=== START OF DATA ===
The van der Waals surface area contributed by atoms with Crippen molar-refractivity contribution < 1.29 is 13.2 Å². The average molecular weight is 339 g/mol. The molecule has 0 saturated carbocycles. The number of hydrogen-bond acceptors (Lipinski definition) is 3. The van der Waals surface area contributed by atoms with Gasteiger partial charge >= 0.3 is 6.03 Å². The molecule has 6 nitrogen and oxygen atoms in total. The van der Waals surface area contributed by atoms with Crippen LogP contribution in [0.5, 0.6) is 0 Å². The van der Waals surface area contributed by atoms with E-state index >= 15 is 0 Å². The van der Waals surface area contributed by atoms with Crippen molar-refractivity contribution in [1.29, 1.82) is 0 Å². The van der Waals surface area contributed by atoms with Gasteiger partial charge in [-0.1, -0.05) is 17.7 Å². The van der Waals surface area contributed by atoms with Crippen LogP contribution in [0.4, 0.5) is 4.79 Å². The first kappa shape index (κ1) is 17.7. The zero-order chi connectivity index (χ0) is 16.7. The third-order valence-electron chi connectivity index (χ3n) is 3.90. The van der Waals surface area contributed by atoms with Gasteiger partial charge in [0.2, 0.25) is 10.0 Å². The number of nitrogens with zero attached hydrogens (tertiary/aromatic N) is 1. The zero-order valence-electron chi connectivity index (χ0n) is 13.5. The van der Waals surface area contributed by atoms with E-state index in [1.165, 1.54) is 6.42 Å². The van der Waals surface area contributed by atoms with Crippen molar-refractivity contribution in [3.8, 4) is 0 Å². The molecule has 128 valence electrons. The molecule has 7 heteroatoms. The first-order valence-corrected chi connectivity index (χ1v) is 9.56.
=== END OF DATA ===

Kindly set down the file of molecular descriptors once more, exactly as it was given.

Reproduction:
The van der Waals surface area contributed by atoms with Crippen molar-refractivity contribution < 1.29 is 13.2 Å². The average molecular weight is 339 g/mol. The molecule has 0 saturated carbocycles. The number of hydrogen-bond acceptors (Lipinski definition) is 3. The van der Waals surface area contributed by atoms with Gasteiger partial charge >= 0.3 is 6.03 Å². The molecule has 6 nitrogen and oxygen atoms in total. The van der Waals surface area contributed by atoms with Crippen LogP contribution in [0.5, 0.6) is 0 Å². The van der Waals surface area contributed by atoms with E-state index >= 15 is 0 Å². The van der Waals surface area contributed by atoms with Crippen molar-refractivity contribution in [1.29, 1.82) is 0 Å². The van der Waals surface area contributed by atoms with Gasteiger partial charge in [-0.1, -0.05) is 17.7 Å². The van der Waals surface area contributed by atoms with Crippen LogP contribution in [0.4, 0.5) is 4.79 Å². The first kappa shape index (κ1) is 17.7. The zero-order chi connectivity index (χ0) is 16.7. The third-order valence-electron chi connectivity index (χ3n) is 3.90. The van der Waals surface area contributed by atoms with Gasteiger partial charge in [0.2, 0.25) is 10.0 Å². The number of nitrogens with zero attached hydrogens (tertiary/aromatic N) is 1. The zero-order valence-electron chi connectivity index (χ0n) is 13.5. The van der Waals surface area contributed by atoms with E-state index in [1.165, 1.54) is 6.42 Å². The van der Waals surface area contributed by atoms with Crippen molar-refractivity contribution in [3.8, 4) is 0 Å². The molecule has 128 valence electrons. The molecule has 7 heteroatoms. The first-order valence-corrected chi connectivity index (χ1v) is 9.56.